Regulatory Translations:
Expertise, Uncertainty and Affect
in Transnational Legal Fields

May 16 – 18, 2013
Boğaziçi University Rectorate Hall
Thursday, May 16
9.00-9.15

Opening Remarks

  • Andrea Ballestero
    Rice University
  • Z. Umut Türem
    Boğaziçi University
9.15-10.45

Panel 1 Translation through dense semiotic ranges

  • Jothie Rajah
    American Bar Foundation

    Bedeviled Rule of Law: Translating Law’s Authority in a Post-9/11 World

  • Andrea Ballestero
    Rice University

    What is in 3%? Calculation as the Chronotope of Human Rights in Translation

  • Yasmine Chahed
    London School of Economics

    Translation at the intersections of law and accounting

11.00-12.30

Roundtable 1- Difference as the precondition of translation?

Difference of many sorts instantiates the need for a process of translation whereby the law comes into being. This panel will explore the types of differences that translation presumes and the ways in which such difference might be troubled, or not, in the contemporary. How is the process of translation deemed necessary in the first place? What regulatory problematic does translation resolve? And, does regulatory translation make sense at all in a world that many scholars deem as increasingly standardized.

  • Philip Liste
    University of Hamburg
  • Peer Zumbansen
    York University
  • Ann Janette Rosga
    Transpositions Consulting, California
14.00-15.30

Panel 2 Law, Economies and Markets translating each ohter

  • Alfred Aman
    Indiana University

    Translating Markets into Law and Law into Markets: What is Lost and Found in Translation

  • Kregg Hetherington
    Concordia University

    Regular Soybeans: Ontological Politics in the Rise of a Mega Crop

  • Z. Umut Türem
    Boğaziçi University

    Competition in Translation: Informing the Self and Political Economy

16.00-17.30

Roundtable 2 – The translation of value(s) through norms

This roundtable explores processes where translation of value(s) is explicitly address. How does the law activate the desire for values in translation? How is value circumscribed, on the first place, so that it can be translated? Here, value takes different forms from such as patentable entities, constitutional orders, environmental protection.

  • Laura Foster
    Indiana University
  • Iza Hussin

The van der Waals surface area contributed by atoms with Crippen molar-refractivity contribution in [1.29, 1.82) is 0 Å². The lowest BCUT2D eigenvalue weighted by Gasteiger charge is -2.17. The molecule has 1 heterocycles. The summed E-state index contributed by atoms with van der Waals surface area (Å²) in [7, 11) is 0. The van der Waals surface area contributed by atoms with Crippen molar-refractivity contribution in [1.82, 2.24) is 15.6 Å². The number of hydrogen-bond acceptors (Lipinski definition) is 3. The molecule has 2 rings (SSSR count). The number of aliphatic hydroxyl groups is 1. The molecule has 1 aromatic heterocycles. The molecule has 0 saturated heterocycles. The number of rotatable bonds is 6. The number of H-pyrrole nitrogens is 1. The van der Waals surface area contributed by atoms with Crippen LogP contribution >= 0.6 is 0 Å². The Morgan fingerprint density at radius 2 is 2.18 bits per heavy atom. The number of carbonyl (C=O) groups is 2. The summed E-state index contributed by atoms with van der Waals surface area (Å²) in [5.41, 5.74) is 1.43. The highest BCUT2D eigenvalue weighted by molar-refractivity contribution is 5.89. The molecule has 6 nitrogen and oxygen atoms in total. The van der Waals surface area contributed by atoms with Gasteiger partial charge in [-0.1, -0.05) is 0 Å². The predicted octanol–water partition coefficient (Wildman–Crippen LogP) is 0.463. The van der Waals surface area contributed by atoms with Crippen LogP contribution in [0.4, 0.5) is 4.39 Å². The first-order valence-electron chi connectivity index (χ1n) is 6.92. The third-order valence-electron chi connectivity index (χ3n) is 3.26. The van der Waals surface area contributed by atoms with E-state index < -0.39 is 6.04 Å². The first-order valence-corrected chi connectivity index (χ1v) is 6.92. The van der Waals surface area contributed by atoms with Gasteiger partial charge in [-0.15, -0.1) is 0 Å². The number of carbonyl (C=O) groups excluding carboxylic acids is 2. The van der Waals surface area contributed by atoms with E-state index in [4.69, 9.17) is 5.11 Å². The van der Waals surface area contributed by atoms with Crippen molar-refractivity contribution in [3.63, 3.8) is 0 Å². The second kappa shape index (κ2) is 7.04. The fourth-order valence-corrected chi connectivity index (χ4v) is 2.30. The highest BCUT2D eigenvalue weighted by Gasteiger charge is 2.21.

University of Chicago
  • Katharina Mangold
    Goethe University
  • Şahin Ardıyok
    ACTECON Consulting
Friday, May 17
9.00-10.30

Panel 3 Assembling scales of law and regulation through translation

  • Iza Hussin
    University of Chicago

    Circulations of Law: Indian Ocean Networks and Trajectories of the Muslim State

  • Philip Liste
    University of Hamburg

    The Spatial Knowledge of Transnational Human Rights Litigation

  • Katharina Mangold
    Goethe University

    The Persistence of National Peculiarities: Translating Representative Environmental Action from Transnational into German Law

11.00-12.30

Roundtable 3 Topologies and Topographies of Translation

The law continues to think of itself largely as a geography-based project. Tying jurisdiction partially to space, legal problematics emerge when conventional jurisdictions, such as municipalities and even states, can no longer stabilize legal problems for their “resolution.” This roundtable will explore translation as a means to stabilize/disrupt space as a foundational legal principle. How does taking translation, as an epistemic practice seriously, transform the notion of space that the law relies upon? And, to what effect?

  • Andrea Ballestero
    Rice University
  • Alfred Aman
    Indiana University
  • Jothie Rajah
    American Bar Foundation
  • Tuna Kuyucu
    Boğaziçi University
14.00-15.30

Panel 4 The foreign and the native as fields for translation

  • Laura Foster
    Indiana University

    Techniques of Refraction: Scientific Regulatory Translations
at the Limits of Patent Law and Benefit Sharing in Southern Africa

  • Ann Janette Rosga
    Transpositions Consulting, California

    Semantic Disappointment: Why the Incommensurability of a Cultural Study of Law and the Practice of Human Rights Advocacy Needn’t Actually Be Disappointing

  • Peer Zumbansen
    York University

    Sociological Jurisprudence 2.0: Updating Law’s Interdisciplinarity

16.00-17.30

Roundtable 4 Disciplinary practices of translation

How do we come to understand the ontological politics of different modalities of translation while taking seriously the disciplinary tools and instruments on which practitioners rely? How do specific disciplines, in the sense of regimented modalities of thought, open or foreclose regulatory regimes? This roundtable examines the politics of knowledge forms as experienced by practitioners working from diverse social locations. It juxtaposes techniques of regulatory translation and highlights the diversity and multiplicity of those techniques to ponder whether and how can we remain attentive to the peculiar implications of each of those techniques.

  • Yasmine Chahed
    London School of Economics
  • Kregg Hetherington
    Concordia University
  • Umut Turem
    Boğaziçi University
  • Yavuz Mavioğlu
    ADMD Law Office
Saturday, May 18
9.30-11.00

Open discussion: common threads and critical reflection on translation as a concept to think with.

  • Alfred Aman Jr.

    Logistics about Special Issue of the Indiana Journal of Global Legal Studies

11.30-12.00

Concluding Remarks

  • Alfred Aman Jr.
    Maurer School of Law, Indiana University
  • Andrea Ballestero
    Rice University
  • Z. Umut Türem
    Boğaziçi University